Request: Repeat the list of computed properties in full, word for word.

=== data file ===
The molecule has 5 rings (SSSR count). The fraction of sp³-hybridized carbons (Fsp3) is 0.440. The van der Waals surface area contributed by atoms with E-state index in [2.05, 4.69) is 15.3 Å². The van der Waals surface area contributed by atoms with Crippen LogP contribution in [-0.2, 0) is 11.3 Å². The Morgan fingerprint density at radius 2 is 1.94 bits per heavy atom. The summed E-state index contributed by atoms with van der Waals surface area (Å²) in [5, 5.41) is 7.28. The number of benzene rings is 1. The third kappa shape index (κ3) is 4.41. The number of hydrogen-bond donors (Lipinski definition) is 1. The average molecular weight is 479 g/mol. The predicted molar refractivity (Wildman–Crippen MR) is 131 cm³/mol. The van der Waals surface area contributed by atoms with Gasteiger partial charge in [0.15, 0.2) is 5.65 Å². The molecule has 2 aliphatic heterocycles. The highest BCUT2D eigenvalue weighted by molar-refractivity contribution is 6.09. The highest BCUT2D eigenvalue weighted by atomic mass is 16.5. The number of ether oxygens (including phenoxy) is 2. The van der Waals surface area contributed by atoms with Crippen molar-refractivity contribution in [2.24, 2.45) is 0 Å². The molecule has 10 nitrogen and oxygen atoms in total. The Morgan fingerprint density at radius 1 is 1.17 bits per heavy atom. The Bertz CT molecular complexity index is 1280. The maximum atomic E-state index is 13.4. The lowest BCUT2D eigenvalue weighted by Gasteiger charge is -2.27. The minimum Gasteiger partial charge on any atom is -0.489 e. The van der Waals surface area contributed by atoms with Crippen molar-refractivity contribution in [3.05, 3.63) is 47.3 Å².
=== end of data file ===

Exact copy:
The molecule has 5 rings (SSSR count). The fraction of sp³-hybridized carbons (Fsp3) is 0.440. The van der Waals surface area contributed by atoms with E-state index in [2.05, 4.69) is 15.3 Å². The van der Waals surface area contributed by atoms with Crippen LogP contribution in [-0.2, 0) is 11.3 Å². The Morgan fingerprint density at radius 2 is 1.94 bits per heavy atom. The summed E-state index contributed by atoms with van der Waals surface area (Å²) in [5, 5.41) is 7.28. The number of benzene rings is 1. The third kappa shape index (κ3) is 4.41. The number of hydrogen-bond donors (Lipinski definition) is 1. The average molecular weight is 479 g/mol. The predicted molar refractivity (Wildman–Crippen MR) is 131 cm³/mol. The van der Waals surface area contributed by atoms with Gasteiger partial charge in [0.15, 0.2) is 5.65 Å². The molecule has 2 aliphatic heterocycles. The highest BCUT2D eigenvalue weighted by molar-refractivity contribution is 6.09. The highest BCUT2D eigenvalue weighted by atomic mass is 16.5. The number of ether oxygens (including phenoxy) is 2. The van der Waals surface area contributed by atoms with Crippen molar-refractivity contribution in [2.24, 2.45) is 0 Å². The molecule has 10 nitrogen and oxygen atoms in total. The Morgan fingerprint density at radius 1 is 1.17 bits per heavy atom. The Bertz CT molecular complexity index is 1280. The maximum atomic E-state index is 13.4. The lowest BCUT2D eigenvalue weighted by Gasteiger charge is -2.27. The minimum Gasteiger partial charge on any atom is -0.489 e. The van der Waals surface area contributed by atoms with Crippen molar-refractivity contribution in [3.05, 3.63) is 47.3 Å².